Status update on my new life and thoughts on Richard Spencer – First week in San Francisco

Right now I’m working in Red Door Coffee, a coffee shop adjacent to a bar adjacent to an art gallery in the vein of Juxtapoz magazine. Marketing landing page company HubPages is across the street. In line to get get my coffee one guy behind me said to another, “Autonomous cars are coming.”

I just got out of a free lecture on data science.

I love it here. I’m so happy I moved. I miss everyone back in D.C. Even more so I wish just knowing I had people. But I have some people here, a lot, really. And I’ll find more. I love the electic fashion. I love going to a house party and talking about startups and the tech behemoths instead of policies and politicians. I love being surrounded by people trying to change the world by innovating instead of via bureaucracy and charity. Not that any of that stuff is objectively better than any of that other stuff. I wouldn’t trade my time in non-profits for anything in the world. And I admire the people still in those trenches. I’m just saying I was ready for something new and this is one of the few places in America I’d consider a step-up from D.C.

It’s kind of like the guy who punched Richard Spencer in the face, which I’ve been thinking about a lot since it happened and since everyone weighed in on it. I’m, personally, a free speech absolutist. But I’m not so naive to think that absolute and total free speech absolutism, in anarchy, for example, won’t have some pretty terrible unintended consequences. I’ve been on Twitter. Any platform that does not discriminate cedes to the lowest common denominator. If you leave a microphone up and no one decides who can use it a bunch of assholes will start using it to harass marginalized people. Hence comments sections. Restrictions on speech are bad, mkay? I believe the best response to bad speech is good speech. But isn’t it a restriction on speech when someone is chased off the internet because they fear for their daughter’s life? Am I really free to speak if the result is my platform becomes unusable due to high volumes of racist and sexist harassment and threats?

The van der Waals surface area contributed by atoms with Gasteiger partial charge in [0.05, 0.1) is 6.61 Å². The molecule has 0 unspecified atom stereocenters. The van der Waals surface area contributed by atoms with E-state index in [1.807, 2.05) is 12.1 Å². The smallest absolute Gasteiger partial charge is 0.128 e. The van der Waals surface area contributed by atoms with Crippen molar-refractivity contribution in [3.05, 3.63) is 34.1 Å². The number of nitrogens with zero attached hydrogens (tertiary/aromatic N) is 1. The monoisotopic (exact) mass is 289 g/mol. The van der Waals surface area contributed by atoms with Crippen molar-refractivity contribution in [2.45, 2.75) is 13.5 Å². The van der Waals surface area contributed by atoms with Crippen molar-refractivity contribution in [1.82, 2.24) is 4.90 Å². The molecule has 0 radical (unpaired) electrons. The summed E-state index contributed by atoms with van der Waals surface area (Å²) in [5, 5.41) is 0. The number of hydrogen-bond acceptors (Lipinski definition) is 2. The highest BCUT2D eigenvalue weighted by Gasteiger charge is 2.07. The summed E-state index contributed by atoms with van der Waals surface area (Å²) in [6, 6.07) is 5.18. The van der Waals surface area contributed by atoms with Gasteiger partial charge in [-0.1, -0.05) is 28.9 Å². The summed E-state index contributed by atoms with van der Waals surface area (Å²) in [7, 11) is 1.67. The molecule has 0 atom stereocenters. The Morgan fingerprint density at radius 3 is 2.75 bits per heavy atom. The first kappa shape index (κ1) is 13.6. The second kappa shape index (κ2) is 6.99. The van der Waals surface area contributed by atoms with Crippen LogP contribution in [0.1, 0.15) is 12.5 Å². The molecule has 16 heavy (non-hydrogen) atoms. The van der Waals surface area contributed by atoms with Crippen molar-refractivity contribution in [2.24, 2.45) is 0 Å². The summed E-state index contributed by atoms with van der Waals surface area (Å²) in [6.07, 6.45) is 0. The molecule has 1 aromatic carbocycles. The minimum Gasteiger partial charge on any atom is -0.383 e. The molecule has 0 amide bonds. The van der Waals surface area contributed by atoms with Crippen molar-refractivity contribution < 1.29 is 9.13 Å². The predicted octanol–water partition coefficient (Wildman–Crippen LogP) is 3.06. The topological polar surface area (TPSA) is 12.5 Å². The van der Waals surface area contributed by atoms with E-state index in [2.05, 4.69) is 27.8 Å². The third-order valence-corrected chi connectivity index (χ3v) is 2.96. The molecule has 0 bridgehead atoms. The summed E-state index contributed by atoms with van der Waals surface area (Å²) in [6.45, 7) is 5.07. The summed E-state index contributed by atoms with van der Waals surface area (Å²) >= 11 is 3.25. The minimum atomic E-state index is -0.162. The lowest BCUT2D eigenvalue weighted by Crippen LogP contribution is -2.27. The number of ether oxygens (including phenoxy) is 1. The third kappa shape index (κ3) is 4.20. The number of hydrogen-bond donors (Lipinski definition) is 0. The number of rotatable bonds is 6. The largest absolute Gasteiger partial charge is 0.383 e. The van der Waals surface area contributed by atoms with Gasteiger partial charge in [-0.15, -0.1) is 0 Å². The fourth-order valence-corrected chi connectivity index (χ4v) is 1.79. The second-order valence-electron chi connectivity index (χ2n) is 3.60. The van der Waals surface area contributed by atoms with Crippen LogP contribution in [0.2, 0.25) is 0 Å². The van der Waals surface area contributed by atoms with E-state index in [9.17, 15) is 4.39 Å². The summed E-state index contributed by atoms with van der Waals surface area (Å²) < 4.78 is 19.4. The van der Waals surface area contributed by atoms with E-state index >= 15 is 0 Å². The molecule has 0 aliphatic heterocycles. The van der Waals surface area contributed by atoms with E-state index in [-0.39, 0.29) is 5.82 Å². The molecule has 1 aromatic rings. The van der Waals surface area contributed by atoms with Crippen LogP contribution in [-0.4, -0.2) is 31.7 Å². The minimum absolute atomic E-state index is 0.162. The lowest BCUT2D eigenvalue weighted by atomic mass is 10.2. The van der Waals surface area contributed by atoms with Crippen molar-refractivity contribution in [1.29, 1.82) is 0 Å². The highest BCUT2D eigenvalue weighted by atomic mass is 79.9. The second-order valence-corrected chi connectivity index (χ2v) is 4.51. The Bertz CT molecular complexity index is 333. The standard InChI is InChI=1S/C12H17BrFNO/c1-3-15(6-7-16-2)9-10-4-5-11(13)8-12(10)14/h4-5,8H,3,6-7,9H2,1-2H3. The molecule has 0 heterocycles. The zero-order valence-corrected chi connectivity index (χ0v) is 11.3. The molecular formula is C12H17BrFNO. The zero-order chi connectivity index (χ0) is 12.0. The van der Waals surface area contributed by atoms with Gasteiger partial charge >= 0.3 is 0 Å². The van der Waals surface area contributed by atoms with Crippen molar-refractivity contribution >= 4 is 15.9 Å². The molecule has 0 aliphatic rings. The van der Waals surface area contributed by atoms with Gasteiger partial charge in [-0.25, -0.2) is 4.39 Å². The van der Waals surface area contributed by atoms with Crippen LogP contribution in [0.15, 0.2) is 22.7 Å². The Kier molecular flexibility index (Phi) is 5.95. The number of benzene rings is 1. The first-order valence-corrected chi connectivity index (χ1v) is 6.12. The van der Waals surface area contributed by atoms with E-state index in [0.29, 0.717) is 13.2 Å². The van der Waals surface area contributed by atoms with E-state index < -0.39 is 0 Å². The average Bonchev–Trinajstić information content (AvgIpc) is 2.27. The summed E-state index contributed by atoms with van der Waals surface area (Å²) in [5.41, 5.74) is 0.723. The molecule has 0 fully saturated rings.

I’ll take my chances with the hordes rather than entrust the government to decide who gets to speak. But as to whether Twitter or Facebook or private colleges should decide who gets to speak for practical reasons I think yes, they should.

Anyway, besides discrimination by privately owned platforms, what else can we do to fight Nazis and harassers? Someone in the Association of Libertarian Feminists recently asked what we thought of the Uber CEO guy stepping down from Trump’s Advisory Council in light of public backlash. I basically said that I’m not sure. I wouldn’t personally want to have to live with having Trump’s Advisory Council on my resume or conscience. At the same time, it would seem that if only fascists advise Trump we’re all going to be worse off for it. So that’s kind of how I feel about punching Richard Spencer, and antifascism in general. I don’t want to have breaking shit or punching people for speech on my conscience (yet). But at the same time the idea that it’s clearly always unambiguously wrong to respond to speech with violence seems absurd. Hitler didn’t literally kill anyone with his hands, but with his mouth he killed millions. I guess if free speech is literally all you want, that makes sense. But I also want to prevent six million Jews from getting murdered, and if I could have done it with a bullet I would have, I hope. So maybe sometimes rights conflict.